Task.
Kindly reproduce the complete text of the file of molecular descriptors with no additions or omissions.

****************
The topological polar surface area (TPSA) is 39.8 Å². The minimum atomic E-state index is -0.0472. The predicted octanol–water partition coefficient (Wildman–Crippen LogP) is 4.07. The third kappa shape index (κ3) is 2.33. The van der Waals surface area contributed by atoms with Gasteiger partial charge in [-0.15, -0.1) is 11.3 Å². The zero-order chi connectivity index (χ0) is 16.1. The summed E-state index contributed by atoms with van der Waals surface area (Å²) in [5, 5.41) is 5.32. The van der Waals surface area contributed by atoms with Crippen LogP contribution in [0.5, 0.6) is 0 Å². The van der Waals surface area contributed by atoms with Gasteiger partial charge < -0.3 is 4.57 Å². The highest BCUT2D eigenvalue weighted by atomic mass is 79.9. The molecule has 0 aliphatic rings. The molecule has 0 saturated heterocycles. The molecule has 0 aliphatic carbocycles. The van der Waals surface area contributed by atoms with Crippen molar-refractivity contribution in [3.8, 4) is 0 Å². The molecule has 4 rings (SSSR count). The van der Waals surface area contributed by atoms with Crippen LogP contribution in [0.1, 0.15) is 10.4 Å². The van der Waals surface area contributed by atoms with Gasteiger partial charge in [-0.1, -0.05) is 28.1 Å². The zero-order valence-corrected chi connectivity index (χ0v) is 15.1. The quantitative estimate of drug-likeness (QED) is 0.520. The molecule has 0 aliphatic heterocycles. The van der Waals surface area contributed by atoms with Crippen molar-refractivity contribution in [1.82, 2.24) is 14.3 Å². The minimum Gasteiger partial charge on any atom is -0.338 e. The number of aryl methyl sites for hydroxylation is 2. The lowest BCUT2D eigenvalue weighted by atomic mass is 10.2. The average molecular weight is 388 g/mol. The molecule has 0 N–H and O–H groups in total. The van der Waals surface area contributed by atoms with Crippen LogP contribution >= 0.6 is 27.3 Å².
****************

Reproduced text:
The topological polar surface area (TPSA) is 39.8 Å². The minimum atomic E-state index is -0.0472. The predicted octanol–water partition coefficient (Wildman–Crippen LogP) is 4.07. The third kappa shape index (κ3) is 2.33. The van der Waals surface area contributed by atoms with Gasteiger partial charge in [-0.15, -0.1) is 11.3 Å². The zero-order chi connectivity index (χ0) is 16.1. The summed E-state index contributed by atoms with van der Waals surface area (Å²) in [5, 5.41) is 5.32. The van der Waals surface area contributed by atoms with Crippen LogP contribution in [0.5, 0.6) is 0 Å². The van der Waals surface area contributed by atoms with Gasteiger partial charge < -0.3 is 4.57 Å². The highest BCUT2D eigenvalue weighted by atomic mass is 79.9. The molecule has 0 aliphatic rings. The molecule has 0 saturated heterocycles. The molecule has 0 aliphatic carbocycles. The van der Waals surface area contributed by atoms with Crippen molar-refractivity contribution in [3.8, 4) is 0 Å². The molecule has 4 rings (SSSR count). The van der Waals surface area contributed by atoms with Crippen LogP contribution in [0.1, 0.15) is 10.4 Å². The van der Waals surface area contributed by atoms with Gasteiger partial charge in [-0.1, -0.05) is 28.1 Å². The zero-order valence-corrected chi connectivity index (χ0v) is 15.1. The quantitative estimate of drug-likeness (QED) is 0.520. The molecule has 0 aliphatic heterocycles. The van der Waals surface area contributed by atoms with Crippen molar-refractivity contribution in [1.82, 2.24) is 14.3 Å². The minimum Gasteiger partial charge on any atom is -0.338 e. The number of aryl methyl sites for hydroxylation is 2. The lowest BCUT2D eigenvalue weighted by atomic mass is 10.2. The average molecular weight is 388 g/mol. The molecule has 0 N–H and O–H groups in total. The van der Waals surface area contributed by atoms with Crippen LogP contribution >= 0.6 is 27.3 Å².